Within just five weeks last year, the longest bull market on record erased three years worth of stock gains, crashing more than 30% from an all-time high in February to a pandemic low on March 23, the day Federal Reserve Chair Jerome Powell pledged to use the central bank’s “full range of tools to support the U.S. economy in this challenging time.” Exactly one year and trillions of dollars in government spending later, stocks have staged a historic rally, taking investors on a wild ride.
Some highlights: Electric-carmaker Tesla is now one of the most valuable companies in the world, the cryptocurrency market has swelled to more than $1 trillion and so-called meme stocks dominate Wall Street commentary with volatile swings that force exchanges to halt trading. It’s still unclear how long the new bull market can last, but one year after one of the worst stock-market crashes in history, here’s a look at its monumental recovery.
High-flying technology stocks like Amazon, Zoom and Tesla led the market to new highs last year, but this year, energy stocks have been heading up the index’s resurgence. The S&P 500 Energy Index is still about 10% off its pre-pandemic levels, but it’s surged 103% over the past year. Materials and financials aren’t far behind, climbing 92% and 90%, respectively.
Dow Jones Industrial Average
The Dow, which counts 30 market leaders in its ranks, has also soared 76% over the past year, though its pandemic low was on March 16, one week before the S&P’s trough. A testament to the economy’s impending recovery, cyclical stocks–which tend to outperform during periods of growth but fall hard during recessions–have driven the index’s gains.
Top-performer Boeing tanked more than 70% in the pandemic’s early days, but it’s rocketed 165% over the past year. Meanwhile, storied investment bank Goldman Sachs nabs the Dow’s second-biggest gain, surging 145% as analysts look toward financials to lead the market this year. Equipment-maker Caterpillar, commodities giant Dow Inc. and Walt Disney round out the top five Dow stocks over the past year–all surging at least 125%.
A new stay-at-home normal that catapulted stocks like Peloton, Zoom and Slack helped the tech-heavy Nasdaq climb to meteoric highs during the pandemic, but tech’s dominance has been threatened in recent weeks. The index is down about 5% from a high on February 12, as rising Treasury yields fuel concerns that investors may sell-off high-priced tech stocks in favor of the risk-free asset class. But experts aren’t too worried yet. “It’s a buckle-your-seatbelt moment for tech stocks, but we believe this sell-off has created a golden opportunity for investors to own secular tech winners for the next 3 to 5 years,” says Wedbush analyst, Dan Ives.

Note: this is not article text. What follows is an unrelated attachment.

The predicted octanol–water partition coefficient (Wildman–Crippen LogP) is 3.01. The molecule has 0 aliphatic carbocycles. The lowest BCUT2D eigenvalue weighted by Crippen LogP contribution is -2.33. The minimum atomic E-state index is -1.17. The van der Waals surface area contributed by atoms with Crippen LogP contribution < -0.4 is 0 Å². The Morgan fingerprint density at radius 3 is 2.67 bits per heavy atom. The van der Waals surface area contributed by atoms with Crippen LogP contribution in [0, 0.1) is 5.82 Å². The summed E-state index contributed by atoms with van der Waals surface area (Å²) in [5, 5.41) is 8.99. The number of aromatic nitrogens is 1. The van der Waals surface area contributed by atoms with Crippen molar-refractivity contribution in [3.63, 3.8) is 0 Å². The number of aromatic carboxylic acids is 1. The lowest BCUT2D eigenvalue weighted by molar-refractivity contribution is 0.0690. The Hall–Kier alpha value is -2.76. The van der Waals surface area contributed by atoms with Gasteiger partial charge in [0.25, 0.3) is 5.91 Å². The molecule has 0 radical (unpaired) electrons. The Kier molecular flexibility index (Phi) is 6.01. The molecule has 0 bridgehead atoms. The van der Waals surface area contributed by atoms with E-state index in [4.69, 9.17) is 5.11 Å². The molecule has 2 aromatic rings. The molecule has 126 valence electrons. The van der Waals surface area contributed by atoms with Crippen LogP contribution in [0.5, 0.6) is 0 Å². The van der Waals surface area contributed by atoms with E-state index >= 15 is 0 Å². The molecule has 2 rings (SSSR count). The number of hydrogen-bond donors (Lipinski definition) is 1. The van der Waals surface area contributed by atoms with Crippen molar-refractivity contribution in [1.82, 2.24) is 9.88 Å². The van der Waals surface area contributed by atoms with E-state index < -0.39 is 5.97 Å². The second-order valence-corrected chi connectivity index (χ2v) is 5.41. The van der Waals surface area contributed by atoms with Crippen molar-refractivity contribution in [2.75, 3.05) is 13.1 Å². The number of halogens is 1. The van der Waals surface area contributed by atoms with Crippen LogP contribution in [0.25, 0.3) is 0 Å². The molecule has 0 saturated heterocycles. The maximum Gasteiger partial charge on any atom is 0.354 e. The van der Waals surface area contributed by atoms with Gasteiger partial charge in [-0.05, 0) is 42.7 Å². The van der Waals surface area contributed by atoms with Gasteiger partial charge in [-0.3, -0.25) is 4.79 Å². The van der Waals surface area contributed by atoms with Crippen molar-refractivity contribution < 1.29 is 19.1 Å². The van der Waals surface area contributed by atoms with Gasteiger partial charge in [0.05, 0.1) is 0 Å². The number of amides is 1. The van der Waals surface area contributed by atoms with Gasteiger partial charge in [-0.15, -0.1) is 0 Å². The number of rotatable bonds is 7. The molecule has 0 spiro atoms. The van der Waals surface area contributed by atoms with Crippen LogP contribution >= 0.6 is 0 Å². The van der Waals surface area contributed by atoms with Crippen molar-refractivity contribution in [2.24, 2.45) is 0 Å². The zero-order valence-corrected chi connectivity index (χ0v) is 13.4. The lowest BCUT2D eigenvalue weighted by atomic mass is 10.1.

Massive fiscal stimulus spending, including nearly $720 billion in forgivable loans doled out to small businesses, has been a boon to the Russell 2000, a basket of small-cap stocks with market values that are typically less than $1 billion. The index has outperformed the broader market and posted its best quarter ever during the pandemic. With President Joe Biden’s lofty $1.9 trillion stimulus plan shoring up fresh funding for the economic recovery–and an even bigger $3 trillion infrastructure plan in the works, Bank of America analysts say they think small-caps will continue to outperform larger companies this year.
Meme Stock Mania
GameStop: Up 5,005%
Perhaps most emblematic of the market’s bullish mania are the staggering gains in the meme stocks popularized by an army of Reddit traders in late January. Heading up gains is GameStop, the past year’s best-performing stock in the Russell 2000. The Grapevine, Texas-based video game retailer reached a meteoric high on January 27 as retail traders coordinated an effort to buy up Wall Street’s most heavily shorted companies, stirring a panic among hedge funds that exited their positions with steep losses. Short interest has plummeted since, and the rally’s taken a breather, but two months into the frenzy GameStop’s still sporting eye-popping gains that have landed prices at more than 10 times analysts’ average one-year price expectations. Meanwhile, meme stocks AMC Entertainment and Blackberry are also holding up, climbing 300% and 200%, respectively, over the past year.